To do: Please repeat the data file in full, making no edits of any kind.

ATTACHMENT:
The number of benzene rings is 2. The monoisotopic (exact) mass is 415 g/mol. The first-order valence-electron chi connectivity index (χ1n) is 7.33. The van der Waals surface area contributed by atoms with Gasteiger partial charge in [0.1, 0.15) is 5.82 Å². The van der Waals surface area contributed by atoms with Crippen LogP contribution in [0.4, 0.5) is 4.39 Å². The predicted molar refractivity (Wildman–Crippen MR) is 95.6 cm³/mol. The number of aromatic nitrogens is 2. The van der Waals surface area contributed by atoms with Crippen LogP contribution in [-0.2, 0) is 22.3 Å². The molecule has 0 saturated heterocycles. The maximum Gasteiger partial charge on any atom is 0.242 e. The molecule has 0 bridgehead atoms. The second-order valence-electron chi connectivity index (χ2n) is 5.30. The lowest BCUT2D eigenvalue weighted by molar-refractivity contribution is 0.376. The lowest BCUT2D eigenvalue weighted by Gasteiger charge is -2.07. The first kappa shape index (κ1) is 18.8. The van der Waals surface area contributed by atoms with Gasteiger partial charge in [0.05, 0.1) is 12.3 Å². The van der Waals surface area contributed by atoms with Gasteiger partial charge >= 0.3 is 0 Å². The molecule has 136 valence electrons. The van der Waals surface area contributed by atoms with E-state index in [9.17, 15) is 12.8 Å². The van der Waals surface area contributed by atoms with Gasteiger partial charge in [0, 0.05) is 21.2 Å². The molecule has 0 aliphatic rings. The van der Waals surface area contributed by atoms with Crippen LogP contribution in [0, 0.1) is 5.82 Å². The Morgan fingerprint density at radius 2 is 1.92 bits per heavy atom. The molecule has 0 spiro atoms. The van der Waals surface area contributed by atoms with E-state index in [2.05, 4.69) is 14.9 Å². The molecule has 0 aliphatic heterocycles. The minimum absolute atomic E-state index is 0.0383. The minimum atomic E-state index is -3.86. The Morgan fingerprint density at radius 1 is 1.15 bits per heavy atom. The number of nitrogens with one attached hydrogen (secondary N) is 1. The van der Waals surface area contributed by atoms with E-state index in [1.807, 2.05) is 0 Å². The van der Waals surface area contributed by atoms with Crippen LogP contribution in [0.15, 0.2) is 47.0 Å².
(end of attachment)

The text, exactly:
The number of benzene rings is 2. The monoisotopic (exact) mass is 415 g/mol. The first-order valence-electron chi connectivity index (χ1n) is 7.33. The van der Waals surface area contributed by atoms with Gasteiger partial charge in [0.1, 0.15) is 5.82 Å². The van der Waals surface area contributed by atoms with Crippen LogP contribution in [0.4, 0.5) is 4.39 Å². The predicted molar refractivity (Wildman–Crippen MR) is 95.6 cm³/mol. The number of aromatic nitrogens is 2. The van der Waals surface area contributed by atoms with Crippen LogP contribution in [-0.2, 0) is 22.3 Å². The molecule has 0 saturated heterocycles. The maximum Gasteiger partial charge on any atom is 0.242 e. The molecule has 0 bridgehead atoms. The second-order valence-electron chi connectivity index (χ2n) is 5.30. The lowest BCUT2D eigenvalue weighted by molar-refractivity contribution is 0.376. The lowest BCUT2D eigenvalue weighted by Gasteiger charge is -2.07. The first kappa shape index (κ1) is 18.8. The van der Waals surface area contributed by atoms with Gasteiger partial charge in [0.05, 0.1) is 12.3 Å². The van der Waals surface area contributed by atoms with Gasteiger partial charge >= 0.3 is 0 Å². The molecule has 136 valence electrons. The van der Waals surface area contributed by atoms with E-state index in [9.17, 15) is 12.8 Å². The van der Waals surface area contributed by atoms with Gasteiger partial charge in [0, 0.05) is 21.2 Å². The molecule has 0 aliphatic rings. The van der Waals surface area contributed by atoms with Crippen LogP contribution in [0, 0.1) is 5.82 Å². The Morgan fingerprint density at radius 2 is 1.92 bits per heavy atom. The molecule has 0 spiro atoms. The van der Waals surface area contributed by atoms with E-state index in [2.05, 4.69) is 14.9 Å². The molecule has 0 aliphatic heterocycles. The minimum absolute atomic E-state index is 0.0383. The minimum atomic E-state index is -3.86. The Morgan fingerprint density at radius 1 is 1.15 bits per heavy atom. The number of nitrogens with one attached hydrogen (secondary N) is 1. The van der Waals surface area contributed by atoms with E-state index in [1.807, 2.05) is 0 Å². The van der Waals surface area contributed by atoms with Crippen LogP contribution in [0.15, 0.2) is 47.0 Å².